Childhood Apraxia of Speech is a motor speech disorder. Children with childhood apraxia of speech have problems saying sounds, syllables, and words. This happens when the brain has problems planning to move the body parts (e.g., lips, jaw, tongue) needed for speech. The child knows what he/she wants to say but is unable to due to the brain’s difficulties in coordinating the muscle movements necessary to make those sounds and say those words.
Speech Development Blog
Receptive Language Disorder is also known as mixed Receptive Language Disorder. This is primarily a learning disability that affects either the expression or understanding of language or both. This disorder affects nearly 3-5% of all children. Children with Receptive Language Disorder may find difficulty in following directions, following a schedule and/or handling transistions from one activity to another. As they get older, they may need directions to be written down on paper. Children may also have difficulties in social settings, since they have trouble expressing themselves normally and have trouble processing what is being said. It is important to understand that a diagnosis of Receptive Language Disorder does not relate to your child’s intelligence. In fact, children that are diagnosed with Receptive Language Disorder have an above average IQ compared to others.
A misconception exists that speech pathologists only treat children who have difficulty producing specific sounds or those that stutter. Although these are some of the issues that get addressed with speech therapy, speech pathologists also assess and treat a large range of speech and language disorders. Disorders include some of the following: speech and language phonology, language, executive function, voice, fluency, and social language. But is online speech therapy right for my child?
All parents eagerly wait for their baby’s first words. However, while every child learns at his or her own pace, it is important to be familiar with general speech milestones and language development. These milestones build on one another, giving children a path for developing cognition, social interaction, motor coordination, and adaptive skills. If you're concerned that your child is speech delayed, take a look at the typical milestones for speech development. Here are the top 8 signs that your child may have an issue with speech:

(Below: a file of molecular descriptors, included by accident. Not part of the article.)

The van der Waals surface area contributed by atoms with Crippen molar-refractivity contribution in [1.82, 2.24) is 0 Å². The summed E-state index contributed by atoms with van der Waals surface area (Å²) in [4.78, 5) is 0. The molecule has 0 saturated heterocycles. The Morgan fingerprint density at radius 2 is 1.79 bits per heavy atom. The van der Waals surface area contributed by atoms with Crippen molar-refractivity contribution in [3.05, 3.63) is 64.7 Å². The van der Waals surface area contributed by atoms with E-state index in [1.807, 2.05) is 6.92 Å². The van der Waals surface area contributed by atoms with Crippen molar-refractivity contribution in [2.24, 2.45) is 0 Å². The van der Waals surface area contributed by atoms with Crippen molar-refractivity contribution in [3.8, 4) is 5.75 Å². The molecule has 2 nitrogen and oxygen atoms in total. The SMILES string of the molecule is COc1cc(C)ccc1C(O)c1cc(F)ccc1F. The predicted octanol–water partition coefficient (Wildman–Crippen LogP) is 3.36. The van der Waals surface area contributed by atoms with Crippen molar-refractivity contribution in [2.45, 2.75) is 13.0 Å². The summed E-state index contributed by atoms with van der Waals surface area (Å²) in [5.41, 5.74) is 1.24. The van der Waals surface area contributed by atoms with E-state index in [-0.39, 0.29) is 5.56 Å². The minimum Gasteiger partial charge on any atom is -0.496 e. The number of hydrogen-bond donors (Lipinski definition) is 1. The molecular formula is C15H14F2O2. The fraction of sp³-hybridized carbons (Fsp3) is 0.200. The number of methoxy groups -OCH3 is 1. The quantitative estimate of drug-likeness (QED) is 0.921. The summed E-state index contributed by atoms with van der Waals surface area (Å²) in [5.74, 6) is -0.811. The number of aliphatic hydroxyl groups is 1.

Children between the ages of 7 to 8 are faced with language demands of a school environment. The focus of this age group is to work on developing an understanding of formal and informal speech and language skills. Speech and language milestones are divided into six different categories and are all equally important. If you feel that your child is struggling in any of these six categories, speak to your child’s teacher, pediatrician, or a speech pathologist to assess what the issue might be.
While many toddlers love to talk, some are a little more on the quiet side. Here are six ways to engage your toddler in conversation, and get them talking:
Most of you use the following techniques while interacting with your babies and toddlers without realizing that what you’re doing is a certain technique. Some of these are indirect, meaning that there is no specific requesting of a response, and some of these are direct, which is a way of encouraging language and requesting that children imitate words or sounds.
While some speech pathologists specialize in one age group, such as preschool, elementary age children, adolescents, etc., most pediatric Speech Language Pathologists, especially those that work in a rehab clinic or school settings, work with children of varying ages and abilities. As a parent, you can take a page from their book as well! Below are some tips and ideas on how to work with school age children of different ages and abilities.
If “language is the means by which all other subjects are pursued,” as J. Boyer from the Center for Advancement of Teaching and Learning puts it, language disorders can impact so many areas of one’s life, and if left untreated, can be devastating.